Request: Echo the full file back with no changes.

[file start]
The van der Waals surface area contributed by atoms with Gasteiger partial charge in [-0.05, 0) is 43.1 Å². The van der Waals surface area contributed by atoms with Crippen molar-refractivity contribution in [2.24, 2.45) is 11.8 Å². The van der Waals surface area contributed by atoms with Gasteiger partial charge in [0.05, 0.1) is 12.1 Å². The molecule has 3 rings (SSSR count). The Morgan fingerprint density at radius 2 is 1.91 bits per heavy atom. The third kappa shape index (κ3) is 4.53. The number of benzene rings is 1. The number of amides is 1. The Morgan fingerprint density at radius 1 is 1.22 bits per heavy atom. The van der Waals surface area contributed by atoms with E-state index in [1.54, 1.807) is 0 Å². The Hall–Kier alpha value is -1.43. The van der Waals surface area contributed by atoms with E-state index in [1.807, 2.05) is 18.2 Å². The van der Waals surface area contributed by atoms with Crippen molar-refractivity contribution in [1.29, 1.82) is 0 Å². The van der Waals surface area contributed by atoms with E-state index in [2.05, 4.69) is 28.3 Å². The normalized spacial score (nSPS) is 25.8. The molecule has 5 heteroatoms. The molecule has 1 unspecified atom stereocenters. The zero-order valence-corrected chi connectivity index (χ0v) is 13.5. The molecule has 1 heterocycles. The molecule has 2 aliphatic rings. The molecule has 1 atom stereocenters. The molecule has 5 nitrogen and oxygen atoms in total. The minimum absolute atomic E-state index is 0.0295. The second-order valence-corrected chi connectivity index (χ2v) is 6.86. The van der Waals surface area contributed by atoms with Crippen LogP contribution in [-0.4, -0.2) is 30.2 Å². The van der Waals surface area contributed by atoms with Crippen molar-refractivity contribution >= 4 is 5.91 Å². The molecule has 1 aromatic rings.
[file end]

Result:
The van der Waals surface area contributed by atoms with Gasteiger partial charge in [-0.05, 0) is 43.1 Å². The van der Waals surface area contributed by atoms with Crippen molar-refractivity contribution in [2.24, 2.45) is 11.8 Å². The van der Waals surface area contributed by atoms with Gasteiger partial charge in [0.05, 0.1) is 12.1 Å². The molecule has 3 rings (SSSR count). The Morgan fingerprint density at radius 2 is 1.91 bits per heavy atom. The third kappa shape index (κ3) is 4.53. The number of benzene rings is 1. The number of amides is 1. The Morgan fingerprint density at radius 1 is 1.22 bits per heavy atom. The van der Waals surface area contributed by atoms with E-state index in [1.54, 1.807) is 0 Å². The Hall–Kier alpha value is -1.43. The van der Waals surface area contributed by atoms with E-state index in [1.807, 2.05) is 18.2 Å². The van der Waals surface area contributed by atoms with Crippen molar-refractivity contribution in [1.29, 1.82) is 0 Å². The van der Waals surface area contributed by atoms with E-state index in [2.05, 4.69) is 28.3 Å². The normalized spacial score (nSPS) is 25.8. The molecule has 5 heteroatoms. The molecule has 1 unspecified atom stereocenters. The zero-order valence-corrected chi connectivity index (χ0v) is 13.5. The molecule has 1 heterocycles. The molecule has 2 aliphatic rings. The molecule has 1 atom stereocenters. The molecule has 5 nitrogen and oxygen atoms in total. The minimum absolute atomic E-state index is 0.0295. The second-order valence-corrected chi connectivity index (χ2v) is 6.86. The van der Waals surface area contributed by atoms with Crippen LogP contribution in [-0.4, -0.2) is 30.2 Å². The van der Waals surface area contributed by atoms with Crippen molar-refractivity contribution >= 4 is 5.91 Å². The molecule has 1 aromatic rings.